This post reviews the top posts of the third quarter of 2010. Our favourite Californian again proves very popular, this quarter overtaking A tale of mining, which was very topical earlier in the year. The others in the top 5 traverse a diverse range of themes: Maori horticulture, a rare inner-city oasis of ancient forest, the surprisingly recent history of whaling in New Zealand, and eels – which have figured so large both in our streams, rivers and estuaries as well as our cultural history. Continue reading
Eels and eeling in our environmental (and cultural) history
Eels (or more broadly, tuna) have long been important in the culture of the our islands. For Māori, not only were they an extremely important food source – particularly for those who lived inland, but they were also of great cultural value. For the European New Zealander, eels were perhaps less vital as a food source, but for much of the 20th century eeling represented what was valued about the New Zealand lifestyle – the accessibility of our outdoors for both recreation and supplementary sources of food and income. However, as the health of our environment has become eroded, so too has this ability to hunt, fish, or recreate as freely as we used to. The eel, though less charismatic or cuddly than many of its land-based counterparts, is nevertheless a powerful symbol of the impact we have had on our environment as well as traditional values.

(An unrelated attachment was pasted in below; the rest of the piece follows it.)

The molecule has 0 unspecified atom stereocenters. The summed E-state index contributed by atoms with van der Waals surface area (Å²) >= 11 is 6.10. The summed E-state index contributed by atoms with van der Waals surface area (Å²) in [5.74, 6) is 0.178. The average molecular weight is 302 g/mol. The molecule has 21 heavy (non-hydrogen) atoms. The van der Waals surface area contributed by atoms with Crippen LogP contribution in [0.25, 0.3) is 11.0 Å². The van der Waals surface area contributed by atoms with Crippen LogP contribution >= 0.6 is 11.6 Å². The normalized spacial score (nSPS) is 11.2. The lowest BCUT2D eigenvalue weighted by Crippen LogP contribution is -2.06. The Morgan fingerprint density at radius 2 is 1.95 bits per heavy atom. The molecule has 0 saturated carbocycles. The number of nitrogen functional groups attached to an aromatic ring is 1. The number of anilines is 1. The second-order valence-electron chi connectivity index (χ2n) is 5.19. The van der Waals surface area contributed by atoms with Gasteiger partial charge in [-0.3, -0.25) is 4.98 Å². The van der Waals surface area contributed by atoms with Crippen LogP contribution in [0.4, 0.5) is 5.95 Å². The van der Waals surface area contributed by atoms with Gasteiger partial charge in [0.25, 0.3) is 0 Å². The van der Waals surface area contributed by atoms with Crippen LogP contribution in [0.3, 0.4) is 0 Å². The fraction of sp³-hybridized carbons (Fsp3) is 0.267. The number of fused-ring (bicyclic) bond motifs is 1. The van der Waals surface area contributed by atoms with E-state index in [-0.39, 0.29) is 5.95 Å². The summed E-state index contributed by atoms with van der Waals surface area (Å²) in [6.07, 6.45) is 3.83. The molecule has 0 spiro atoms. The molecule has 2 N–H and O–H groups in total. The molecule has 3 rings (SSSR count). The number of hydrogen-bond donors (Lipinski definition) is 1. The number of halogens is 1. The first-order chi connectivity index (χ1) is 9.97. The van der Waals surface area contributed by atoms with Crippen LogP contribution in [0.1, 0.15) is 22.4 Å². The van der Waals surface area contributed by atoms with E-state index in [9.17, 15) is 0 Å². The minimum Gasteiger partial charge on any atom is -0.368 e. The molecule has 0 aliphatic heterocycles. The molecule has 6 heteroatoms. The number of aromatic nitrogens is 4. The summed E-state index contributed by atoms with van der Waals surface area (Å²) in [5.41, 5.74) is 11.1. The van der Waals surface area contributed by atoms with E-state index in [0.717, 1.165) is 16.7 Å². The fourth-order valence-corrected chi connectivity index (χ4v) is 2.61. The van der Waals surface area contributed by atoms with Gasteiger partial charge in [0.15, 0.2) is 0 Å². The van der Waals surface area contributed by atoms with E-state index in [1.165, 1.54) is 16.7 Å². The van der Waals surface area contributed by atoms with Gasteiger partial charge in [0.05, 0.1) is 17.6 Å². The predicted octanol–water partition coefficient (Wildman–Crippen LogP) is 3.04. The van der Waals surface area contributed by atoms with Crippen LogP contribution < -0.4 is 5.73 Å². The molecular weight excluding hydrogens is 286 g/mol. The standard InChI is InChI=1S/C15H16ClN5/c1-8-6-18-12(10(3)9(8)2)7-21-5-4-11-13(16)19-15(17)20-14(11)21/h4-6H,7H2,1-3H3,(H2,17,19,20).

One indication of the eel’s importance in Māori culture is the number of words that were used to describe different varieties and conditions of eel (like Inuit terms for snow): as noted by David Young in Woven by Water – histories from the Whanganui River, ethnographer Eldson Best recorded at least 166 such words. Continue reading